However, while the author of that page draws that parallel, she doesn't cite any Biblical verses for the donkey representing Christ himself. As the page progresses, she cites specifically many Biblical references to donkeys and offers reasonable interpretation of the symbolism for each, but none of those verses shows Christ Himself to be represented by a donkey.

Is Adam Gopnik even suggesting that this there's any Biblical basis for his donkey/Jesus symbolism or only drawing a parallel himself? It very much seems to be the former to me, but I invite him to e-mail me and clarify.

As for his assertion that a lion doesn't qualify as a symbol for Jesus Christ, there are some verses and ideas he might want to consider. The key verses are Genesis 49:9,
Judah is a lion's whelp: from the prey, my son, thou art gone up: he stooped down, he couched as a lion, and as an old lion; who shall rouse him up?
And a later passage that draws on it, Revelation 5:5-6,
And one of the elders saith unto me, Weep not: behold, the Lion of the tribe of Judah, the Root of David, hath prevailed to open the book, and to loose the seven seals thereof. And I beheld, and, lo, in the midst of the throne and of the four beasts, and in the midst of the elders, stood a Lamb as it had been slain, having seven horns and seven eyes, which are the seven Spirits of God sent forth into all the earth.
I like the succinctness with which this page explains** that the point in switching metaphors for Christ in quick succession from Lion to Lamb is that the same God who, as our King, judges us is the God who sacrificed Himself to save us from that judgment:
Though these two symbols seem to be opposites, they are in fact (to mix a metaphor) two sides of the same coin. The actions of the Lamb on our behalf provide for us the only way that we can be unafraid of the actions of the Lion.
The principal authority explaining the symbolism of Jesus as a Lion, though, is no less than Jonathan Edwards, one of the most important theologians in the history of America. [See here after 12/21/05.] He lays it all out in his sermon, "The Excellency of Christ," which can be found here. Edwards calls Christ a "Lion in majesty and a Lamb in meekness." A great many parts of his sermon are relevant in establishing this, but I'll excerpt just two paragraphs here.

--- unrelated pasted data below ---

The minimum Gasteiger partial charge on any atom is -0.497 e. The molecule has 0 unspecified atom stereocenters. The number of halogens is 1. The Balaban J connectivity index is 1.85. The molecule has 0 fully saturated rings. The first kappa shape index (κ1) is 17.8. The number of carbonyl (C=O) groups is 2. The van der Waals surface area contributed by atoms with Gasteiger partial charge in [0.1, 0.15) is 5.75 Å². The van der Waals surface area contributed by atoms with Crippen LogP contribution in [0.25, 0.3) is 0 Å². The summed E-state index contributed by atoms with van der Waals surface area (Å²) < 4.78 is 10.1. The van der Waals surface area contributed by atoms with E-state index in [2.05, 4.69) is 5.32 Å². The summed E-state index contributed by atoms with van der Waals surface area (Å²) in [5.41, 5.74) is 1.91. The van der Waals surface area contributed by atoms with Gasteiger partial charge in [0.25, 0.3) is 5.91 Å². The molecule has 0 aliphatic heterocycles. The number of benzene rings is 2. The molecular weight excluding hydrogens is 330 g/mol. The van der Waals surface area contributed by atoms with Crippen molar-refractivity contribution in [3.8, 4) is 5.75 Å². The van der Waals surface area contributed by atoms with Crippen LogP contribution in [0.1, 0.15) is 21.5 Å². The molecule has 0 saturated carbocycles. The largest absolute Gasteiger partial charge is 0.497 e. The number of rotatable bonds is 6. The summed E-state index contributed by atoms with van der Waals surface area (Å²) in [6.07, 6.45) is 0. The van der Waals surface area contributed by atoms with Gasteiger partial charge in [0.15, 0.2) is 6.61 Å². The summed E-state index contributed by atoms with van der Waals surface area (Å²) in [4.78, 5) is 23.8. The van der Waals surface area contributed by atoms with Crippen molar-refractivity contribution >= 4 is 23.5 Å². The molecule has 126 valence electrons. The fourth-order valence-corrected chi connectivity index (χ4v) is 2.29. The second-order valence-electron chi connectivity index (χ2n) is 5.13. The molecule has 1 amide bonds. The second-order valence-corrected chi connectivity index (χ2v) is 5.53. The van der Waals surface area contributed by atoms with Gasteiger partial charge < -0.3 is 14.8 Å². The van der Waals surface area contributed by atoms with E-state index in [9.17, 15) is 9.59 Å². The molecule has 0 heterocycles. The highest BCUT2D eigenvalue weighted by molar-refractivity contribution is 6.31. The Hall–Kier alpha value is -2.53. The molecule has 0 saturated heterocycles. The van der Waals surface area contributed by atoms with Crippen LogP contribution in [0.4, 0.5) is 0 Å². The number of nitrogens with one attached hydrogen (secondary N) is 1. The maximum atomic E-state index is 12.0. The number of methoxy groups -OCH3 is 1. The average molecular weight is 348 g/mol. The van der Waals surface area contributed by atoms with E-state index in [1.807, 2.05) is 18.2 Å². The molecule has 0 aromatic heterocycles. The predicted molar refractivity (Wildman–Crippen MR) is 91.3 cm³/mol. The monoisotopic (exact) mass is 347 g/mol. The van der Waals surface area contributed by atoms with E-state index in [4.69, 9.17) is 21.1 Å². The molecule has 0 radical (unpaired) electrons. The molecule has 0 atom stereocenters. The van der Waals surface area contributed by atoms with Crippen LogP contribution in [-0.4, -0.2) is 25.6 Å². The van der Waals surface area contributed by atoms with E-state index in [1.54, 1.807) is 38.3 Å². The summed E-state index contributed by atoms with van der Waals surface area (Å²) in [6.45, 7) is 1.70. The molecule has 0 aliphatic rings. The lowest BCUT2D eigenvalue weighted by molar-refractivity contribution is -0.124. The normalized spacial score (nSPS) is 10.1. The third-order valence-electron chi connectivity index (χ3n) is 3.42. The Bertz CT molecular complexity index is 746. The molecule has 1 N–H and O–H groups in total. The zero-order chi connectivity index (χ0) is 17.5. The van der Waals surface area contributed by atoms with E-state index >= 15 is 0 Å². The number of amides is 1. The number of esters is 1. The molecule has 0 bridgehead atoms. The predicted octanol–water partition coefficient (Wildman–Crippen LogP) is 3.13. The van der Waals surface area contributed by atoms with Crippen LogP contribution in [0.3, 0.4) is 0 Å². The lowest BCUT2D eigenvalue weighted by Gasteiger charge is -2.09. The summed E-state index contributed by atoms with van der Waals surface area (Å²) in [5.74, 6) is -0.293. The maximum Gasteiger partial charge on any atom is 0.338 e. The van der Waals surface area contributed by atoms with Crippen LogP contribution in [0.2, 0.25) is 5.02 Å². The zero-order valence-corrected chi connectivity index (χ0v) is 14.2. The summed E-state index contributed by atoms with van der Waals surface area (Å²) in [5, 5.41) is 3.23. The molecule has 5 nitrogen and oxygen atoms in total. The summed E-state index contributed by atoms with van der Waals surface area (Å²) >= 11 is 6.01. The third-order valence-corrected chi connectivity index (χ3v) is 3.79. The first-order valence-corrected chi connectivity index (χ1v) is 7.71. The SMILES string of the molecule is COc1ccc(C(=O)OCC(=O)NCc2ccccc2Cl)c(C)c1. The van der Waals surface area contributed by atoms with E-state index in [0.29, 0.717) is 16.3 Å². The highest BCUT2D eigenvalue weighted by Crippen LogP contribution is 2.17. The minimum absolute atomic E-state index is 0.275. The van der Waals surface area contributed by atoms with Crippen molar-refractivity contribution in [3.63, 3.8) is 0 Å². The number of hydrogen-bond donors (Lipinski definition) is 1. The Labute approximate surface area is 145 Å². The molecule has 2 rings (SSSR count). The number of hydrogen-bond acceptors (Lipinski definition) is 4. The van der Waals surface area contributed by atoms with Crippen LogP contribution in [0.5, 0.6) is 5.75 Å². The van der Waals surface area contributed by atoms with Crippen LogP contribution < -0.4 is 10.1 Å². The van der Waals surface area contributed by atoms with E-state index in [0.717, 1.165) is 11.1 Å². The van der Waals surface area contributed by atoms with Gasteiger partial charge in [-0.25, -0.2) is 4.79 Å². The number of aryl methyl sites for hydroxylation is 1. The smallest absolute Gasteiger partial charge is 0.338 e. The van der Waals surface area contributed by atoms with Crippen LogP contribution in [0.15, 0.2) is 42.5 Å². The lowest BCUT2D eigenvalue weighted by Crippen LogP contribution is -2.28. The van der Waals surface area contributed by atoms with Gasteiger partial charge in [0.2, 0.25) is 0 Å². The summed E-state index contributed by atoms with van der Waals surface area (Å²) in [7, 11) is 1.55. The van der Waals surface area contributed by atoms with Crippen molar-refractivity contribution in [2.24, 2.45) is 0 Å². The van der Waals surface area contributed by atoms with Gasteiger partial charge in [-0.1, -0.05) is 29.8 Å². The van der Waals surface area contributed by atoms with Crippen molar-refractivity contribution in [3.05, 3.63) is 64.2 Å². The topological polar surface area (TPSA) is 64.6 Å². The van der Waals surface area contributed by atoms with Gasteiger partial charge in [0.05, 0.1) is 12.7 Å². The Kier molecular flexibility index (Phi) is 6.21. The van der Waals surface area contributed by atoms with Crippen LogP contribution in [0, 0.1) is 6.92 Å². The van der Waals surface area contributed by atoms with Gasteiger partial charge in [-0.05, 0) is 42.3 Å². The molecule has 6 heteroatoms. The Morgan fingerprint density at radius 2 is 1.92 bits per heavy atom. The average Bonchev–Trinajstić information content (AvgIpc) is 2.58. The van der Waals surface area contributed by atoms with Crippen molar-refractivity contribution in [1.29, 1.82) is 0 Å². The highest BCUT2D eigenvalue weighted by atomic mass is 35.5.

He is called a Lion. Behold, the Lion of the tribe of Judah. He seems to be called the Lion of the tribe of Judah, in allusion to what Jacob said in his blessing of the tribe on his death-bed; who, when he came to bless Judah, compares him to a lion, Gen. 49:9. "Judah is a lion's whelp; from the prey, my son, thou art gone up: he stooped down, he couched as a lion, and as an old lion; who shall rouse him up?" And also to the standard of the camp of Judah in the wilderness on which was displayed a lion, according to the ancient tradition of the Jews. It is much on account of the valiant acts of David that the tribe of Judah, of which David was, is in Jacob's prophetical blessing compared to a lion; but more especially with an eye to Jesus Christ, who also was of that tribe, and was descended of David, and is in our text called "the Root of David"; and therefore Christ is here called "the Lion of the tribe of Judah."

The lion and the lamb, though very diverse kinds of creatures, yet have each their peculiar excellencies. The lion excels in strength, and in the majesty of his appearance and voice: the lamb excels in meekness and patience, besides the excellent nature of the creature as good for food, and yielding that which is fit for our clothing and being suitable to be offered in sacrifice to God. But we see that Christ is in the text compared to both, because the diverse excellencies of both wonderfully meet in him.
Really, if Adam Gopnik wants to argue seriously that the lion is an un-Christian symbol for Jesus, an anti-Christian figure, even, he may want to start citing some scripture and presenting a pretty startling theology, because it's, at the least, Jonathan Edwards he's contending with, and I, for one, am intrigued to know why he doesn't find himself in dispute with the Apostle John.

As Reeves says, it's not so much the ignorance that annoys, it's the arrogance in lecturing a classic author that he doesn't get the basic message of his own faith. You know, he could have just taken a glance at Wikipedia.

Aslan the lion is an entirely suitable Christ figure and there's every reason to hope that his appearance in the upcoming movie is such that it would please even C.S. Lewis himself. It opens December 9th.

* One minor error in Miller's piece is his reference to Douglas Gresham as Lewis's son-in-law, when in fact Gresham was his step-son. Gresham's still wrong about the book order, though, and Miller's right.

** Updated to add the missing link. (Heh. That'd be clever if this post were about evolution or something.)